Maniac Driver is a 2020 Japanese horror thriller, written and directed by Kurando Mitsutake. Mitsutake has worked in many areas of film production but is most notable as director of Samurai Avenger: The Blind Wolf (2009) and Gun Woman (2014). Following a personal tragedy, a taxi driver randomly stalks and kills his female passengers in

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  Despite being one of Japan’s biggest film studios throughout the late 40s and 50s during the golden age of Japanese cinema, Daiei was struggling by the mid-60s and had to slash budgets for their productions. This eventually led to a merger with Nikkatsu in 1970, followed by bankruptcy in 1971. Somewhat overlooked is Daiei’s

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lets make our teacher have a miscarriage

Eichi Sato, known better in the following years for his work on the live-action adaptations of Lychee Hikari Club (2016) and Miso Misou (2018), found his way to shock us from the very beginning with his debut movie. Let’s Make the Teacher Have a Miscarriage Club (2011) is a film with many flaws, but its

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  After File 01 went off with a bang, Koji Shiraishi’s Senritsu Kaiki File Kowasugi! File 02: Shivering Ghost (2012) tries something different and turns out unexpectedly good. The first episode of the mockumentary series didn’t disappoint in serving Koji’s found footage brands and Japanese myth goodness, showing how his knack for storytelling and genre

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Audition 1999

Audition (1999) is the scariest movie of all time. I say that without hesitation or hyperbole. No other director is as effective with their imagery as Takashi Miike is here, and no other film elicits fright as consistently on a tenth viewing as the first. The film is a delightful descent into madness executed nigh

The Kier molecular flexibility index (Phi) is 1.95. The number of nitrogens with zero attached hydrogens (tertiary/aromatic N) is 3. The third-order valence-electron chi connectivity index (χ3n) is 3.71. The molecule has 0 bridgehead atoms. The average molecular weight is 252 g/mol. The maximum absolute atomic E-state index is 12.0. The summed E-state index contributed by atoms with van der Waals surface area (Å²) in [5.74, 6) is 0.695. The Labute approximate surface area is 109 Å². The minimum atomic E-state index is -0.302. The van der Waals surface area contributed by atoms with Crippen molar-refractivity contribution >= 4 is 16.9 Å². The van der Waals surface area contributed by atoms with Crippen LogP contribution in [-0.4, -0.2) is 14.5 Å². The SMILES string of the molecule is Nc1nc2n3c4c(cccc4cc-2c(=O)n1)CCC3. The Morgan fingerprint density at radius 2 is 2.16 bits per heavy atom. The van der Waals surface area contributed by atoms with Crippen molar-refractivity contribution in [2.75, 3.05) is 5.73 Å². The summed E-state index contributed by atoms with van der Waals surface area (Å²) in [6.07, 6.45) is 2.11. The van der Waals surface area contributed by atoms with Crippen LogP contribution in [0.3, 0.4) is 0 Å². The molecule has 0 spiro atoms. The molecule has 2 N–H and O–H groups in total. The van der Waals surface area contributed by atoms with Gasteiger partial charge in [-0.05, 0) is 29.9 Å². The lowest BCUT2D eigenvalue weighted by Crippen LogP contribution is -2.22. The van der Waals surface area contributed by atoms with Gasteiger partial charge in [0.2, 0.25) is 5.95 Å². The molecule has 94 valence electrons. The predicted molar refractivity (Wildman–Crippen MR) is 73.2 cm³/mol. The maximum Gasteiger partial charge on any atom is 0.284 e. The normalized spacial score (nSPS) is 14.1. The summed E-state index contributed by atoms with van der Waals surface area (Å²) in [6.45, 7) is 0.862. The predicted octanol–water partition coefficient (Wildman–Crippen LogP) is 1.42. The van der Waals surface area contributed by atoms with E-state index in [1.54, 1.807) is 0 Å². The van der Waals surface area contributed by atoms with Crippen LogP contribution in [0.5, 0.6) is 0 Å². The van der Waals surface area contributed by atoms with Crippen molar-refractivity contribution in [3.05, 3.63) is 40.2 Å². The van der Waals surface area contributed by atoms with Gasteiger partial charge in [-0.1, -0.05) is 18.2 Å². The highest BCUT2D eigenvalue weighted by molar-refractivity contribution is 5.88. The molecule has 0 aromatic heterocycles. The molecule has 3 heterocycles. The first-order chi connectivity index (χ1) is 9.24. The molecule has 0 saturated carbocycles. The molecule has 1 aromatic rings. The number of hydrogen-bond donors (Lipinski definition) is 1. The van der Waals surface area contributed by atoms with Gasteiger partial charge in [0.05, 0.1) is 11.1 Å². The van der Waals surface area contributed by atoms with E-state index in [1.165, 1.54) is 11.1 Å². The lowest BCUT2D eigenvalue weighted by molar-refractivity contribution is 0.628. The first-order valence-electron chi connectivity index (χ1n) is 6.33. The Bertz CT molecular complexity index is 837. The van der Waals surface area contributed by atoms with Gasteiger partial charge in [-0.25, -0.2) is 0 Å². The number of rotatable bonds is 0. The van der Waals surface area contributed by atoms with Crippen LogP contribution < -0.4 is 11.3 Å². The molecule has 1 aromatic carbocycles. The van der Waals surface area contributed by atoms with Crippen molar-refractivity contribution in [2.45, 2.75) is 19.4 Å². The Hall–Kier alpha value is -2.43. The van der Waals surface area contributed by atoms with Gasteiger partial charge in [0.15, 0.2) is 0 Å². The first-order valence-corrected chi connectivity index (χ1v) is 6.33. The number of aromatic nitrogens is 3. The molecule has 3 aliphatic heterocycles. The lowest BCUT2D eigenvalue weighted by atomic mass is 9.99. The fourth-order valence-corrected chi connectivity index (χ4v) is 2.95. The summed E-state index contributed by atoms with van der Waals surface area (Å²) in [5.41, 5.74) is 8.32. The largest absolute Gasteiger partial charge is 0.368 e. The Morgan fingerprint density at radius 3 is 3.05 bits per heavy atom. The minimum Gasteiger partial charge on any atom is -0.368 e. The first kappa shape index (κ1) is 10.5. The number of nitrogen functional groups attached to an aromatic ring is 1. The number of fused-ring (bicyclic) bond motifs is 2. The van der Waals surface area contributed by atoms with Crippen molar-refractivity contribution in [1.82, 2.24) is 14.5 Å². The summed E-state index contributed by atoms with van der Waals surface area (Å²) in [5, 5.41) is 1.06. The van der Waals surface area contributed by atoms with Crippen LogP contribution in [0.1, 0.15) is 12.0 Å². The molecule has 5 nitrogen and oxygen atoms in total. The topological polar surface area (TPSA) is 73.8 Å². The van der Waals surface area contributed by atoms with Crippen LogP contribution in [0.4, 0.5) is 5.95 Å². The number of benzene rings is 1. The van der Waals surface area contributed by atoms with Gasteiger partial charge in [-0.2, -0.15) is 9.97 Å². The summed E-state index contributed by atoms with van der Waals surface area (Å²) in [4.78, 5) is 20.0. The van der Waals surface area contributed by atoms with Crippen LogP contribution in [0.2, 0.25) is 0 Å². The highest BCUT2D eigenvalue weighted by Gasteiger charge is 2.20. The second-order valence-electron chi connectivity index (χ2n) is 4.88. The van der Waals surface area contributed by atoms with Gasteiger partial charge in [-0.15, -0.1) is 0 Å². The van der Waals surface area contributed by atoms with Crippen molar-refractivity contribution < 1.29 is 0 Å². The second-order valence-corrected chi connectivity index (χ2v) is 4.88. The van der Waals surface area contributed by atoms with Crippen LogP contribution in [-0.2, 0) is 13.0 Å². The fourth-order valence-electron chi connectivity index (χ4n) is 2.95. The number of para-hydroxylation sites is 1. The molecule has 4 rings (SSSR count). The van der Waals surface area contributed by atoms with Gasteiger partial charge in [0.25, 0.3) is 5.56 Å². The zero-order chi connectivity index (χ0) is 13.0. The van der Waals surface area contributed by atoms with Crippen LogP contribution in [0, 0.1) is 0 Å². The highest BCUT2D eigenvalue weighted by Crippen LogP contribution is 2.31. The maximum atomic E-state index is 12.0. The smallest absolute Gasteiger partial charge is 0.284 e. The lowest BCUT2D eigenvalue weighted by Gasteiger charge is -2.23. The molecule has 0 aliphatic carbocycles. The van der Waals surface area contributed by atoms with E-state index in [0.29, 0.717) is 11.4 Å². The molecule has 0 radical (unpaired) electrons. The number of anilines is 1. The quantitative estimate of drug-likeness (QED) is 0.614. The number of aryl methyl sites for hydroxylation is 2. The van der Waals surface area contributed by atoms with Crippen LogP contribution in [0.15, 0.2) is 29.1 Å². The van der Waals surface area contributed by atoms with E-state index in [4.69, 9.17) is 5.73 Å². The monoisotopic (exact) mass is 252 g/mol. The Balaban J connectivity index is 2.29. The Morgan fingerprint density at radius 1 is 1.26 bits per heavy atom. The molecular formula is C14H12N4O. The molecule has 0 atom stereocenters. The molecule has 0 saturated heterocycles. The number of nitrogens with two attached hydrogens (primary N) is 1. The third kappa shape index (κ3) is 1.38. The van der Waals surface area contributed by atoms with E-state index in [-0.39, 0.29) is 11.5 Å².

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It’s understandable why Japanese filmmakers focus so often on the feudal era in their horror cinema. It’s a setting so naturally horrific in the plight and pain of the peasant class that few supernatural elements are necessary to invoke dread in audiences. The stark reality of daily life alone is enough to make the viewer

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It has now been 24 hours since I watched Pulse (2001), and I still find myself at a loss. It was a movie that I desperately wanted to enjoy, a cardinal sin for a reviewer who should go in with a blank slate and little expectations. The weight of preconceived notions can hang about the

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When looking at the origins of sukeban media, the first representation of the genre came in 1967 with Taro Bonten’s Modern Delinquent Girl Stories manga; with the first proper sukeban film, Girl Boss: Broken Justice, not coming later until 1969. That isn’t to say, however, that vestiges of these themes weren’t explored prior to this.

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If Ugetsu is what kickstarted the Japanese tradition of Edo Gothic, Kaneto Shindo may have perfected it with Onibaba (1964). It’s a horror film that doesn’t resort to horror, a ghost story with no ghosts. Its evils reside in all too familiar sources: resentment, human nature, and religious hypocrisy, all woven seamlessly through its narrative

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When it comes to the cinematic phenomenon that was pinky violence, one of the key attractions was its stars: Reiko Ike, Miki Sugimoto, Reiko Oshida, and Meiko Kaji to name a few. Rocketing to the heights of pop culture icons, the media couldn’t get enough of these glamorous women, with at least one of them

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